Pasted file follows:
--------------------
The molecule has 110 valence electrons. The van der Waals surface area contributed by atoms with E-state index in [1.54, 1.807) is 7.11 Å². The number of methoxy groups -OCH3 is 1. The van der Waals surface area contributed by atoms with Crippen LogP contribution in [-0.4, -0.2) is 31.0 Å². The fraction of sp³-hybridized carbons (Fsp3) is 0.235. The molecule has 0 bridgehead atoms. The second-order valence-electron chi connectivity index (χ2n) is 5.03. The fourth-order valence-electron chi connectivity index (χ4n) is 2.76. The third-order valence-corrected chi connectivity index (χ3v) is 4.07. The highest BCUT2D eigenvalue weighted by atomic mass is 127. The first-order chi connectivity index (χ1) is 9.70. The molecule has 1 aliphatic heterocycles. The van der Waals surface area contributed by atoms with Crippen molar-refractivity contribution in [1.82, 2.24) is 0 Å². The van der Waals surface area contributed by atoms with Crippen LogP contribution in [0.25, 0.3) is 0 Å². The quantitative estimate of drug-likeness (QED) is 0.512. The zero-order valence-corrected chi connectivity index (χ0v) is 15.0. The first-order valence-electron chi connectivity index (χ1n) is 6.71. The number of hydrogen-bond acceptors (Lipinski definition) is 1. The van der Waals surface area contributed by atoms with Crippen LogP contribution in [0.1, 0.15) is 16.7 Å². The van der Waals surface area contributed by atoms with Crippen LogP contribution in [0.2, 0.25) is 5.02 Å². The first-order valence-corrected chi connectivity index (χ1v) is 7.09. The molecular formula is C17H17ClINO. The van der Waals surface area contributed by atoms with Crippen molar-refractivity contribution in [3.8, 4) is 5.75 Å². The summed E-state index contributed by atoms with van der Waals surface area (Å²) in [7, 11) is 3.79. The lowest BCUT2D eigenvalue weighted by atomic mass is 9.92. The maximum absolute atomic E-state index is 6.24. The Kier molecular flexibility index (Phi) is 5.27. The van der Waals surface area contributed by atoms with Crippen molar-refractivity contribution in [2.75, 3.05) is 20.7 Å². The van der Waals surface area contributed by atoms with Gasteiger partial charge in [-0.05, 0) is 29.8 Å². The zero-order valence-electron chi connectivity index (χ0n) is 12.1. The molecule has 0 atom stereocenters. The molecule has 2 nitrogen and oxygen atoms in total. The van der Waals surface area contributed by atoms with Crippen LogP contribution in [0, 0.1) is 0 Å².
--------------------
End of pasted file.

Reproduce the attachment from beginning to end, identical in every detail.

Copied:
The molecule has 110 valence electrons. The van der Waals surface area contributed by atoms with E-state index in [1.54, 1.807) is 7.11 Å². The number of methoxy groups -OCH3 is 1. The van der Waals surface area contributed by atoms with Crippen LogP contribution in [-0.4, -0.2) is 31.0 Å². The fraction of sp³-hybridized carbons (Fsp3) is 0.235. The molecule has 0 bridgehead atoms. The second-order valence-electron chi connectivity index (χ2n) is 5.03. The fourth-order valence-electron chi connectivity index (χ4n) is 2.76. The third-order valence-corrected chi connectivity index (χ3v) is 4.07. The highest BCUT2D eigenvalue weighted by atomic mass is 127. The first-order chi connectivity index (χ1) is 9.70. The molecule has 1 aliphatic heterocycles. The van der Waals surface area contributed by atoms with Crippen molar-refractivity contribution in [1.82, 2.24) is 0 Å². The van der Waals surface area contributed by atoms with Crippen LogP contribution in [0.25, 0.3) is 0 Å². The quantitative estimate of drug-likeness (QED) is 0.512. The zero-order valence-corrected chi connectivity index (χ0v) is 15.0. The first-order valence-electron chi connectivity index (χ1n) is 6.71. The number of hydrogen-bond acceptors (Lipinski definition) is 1. The van der Waals surface area contributed by atoms with Crippen LogP contribution in [0.1, 0.15) is 16.7 Å². The van der Waals surface area contributed by atoms with Crippen LogP contribution in [0.2, 0.25) is 5.02 Å². The first-order valence-corrected chi connectivity index (χ1v) is 7.09. The molecular formula is C17H17ClINO. The van der Waals surface area contributed by atoms with Crippen molar-refractivity contribution in [3.8, 4) is 5.75 Å². The summed E-state index contributed by atoms with van der Waals surface area (Å²) in [7, 11) is 3.79. The lowest BCUT2D eigenvalue weighted by atomic mass is 9.92. The maximum absolute atomic E-state index is 6.24. The Kier molecular flexibility index (Phi) is 5.27. The van der Waals surface area contributed by atoms with Crippen molar-refractivity contribution in [2.75, 3.05) is 20.7 Å². The van der Waals surface area contributed by atoms with Gasteiger partial charge in [-0.05, 0) is 29.8 Å². The zero-order valence-electron chi connectivity index (χ0n) is 12.1. The molecule has 0 atom stereocenters. The molecule has 2 nitrogen and oxygen atoms in total. The van der Waals surface area contributed by atoms with Crippen LogP contribution in [0, 0.1) is 0 Å².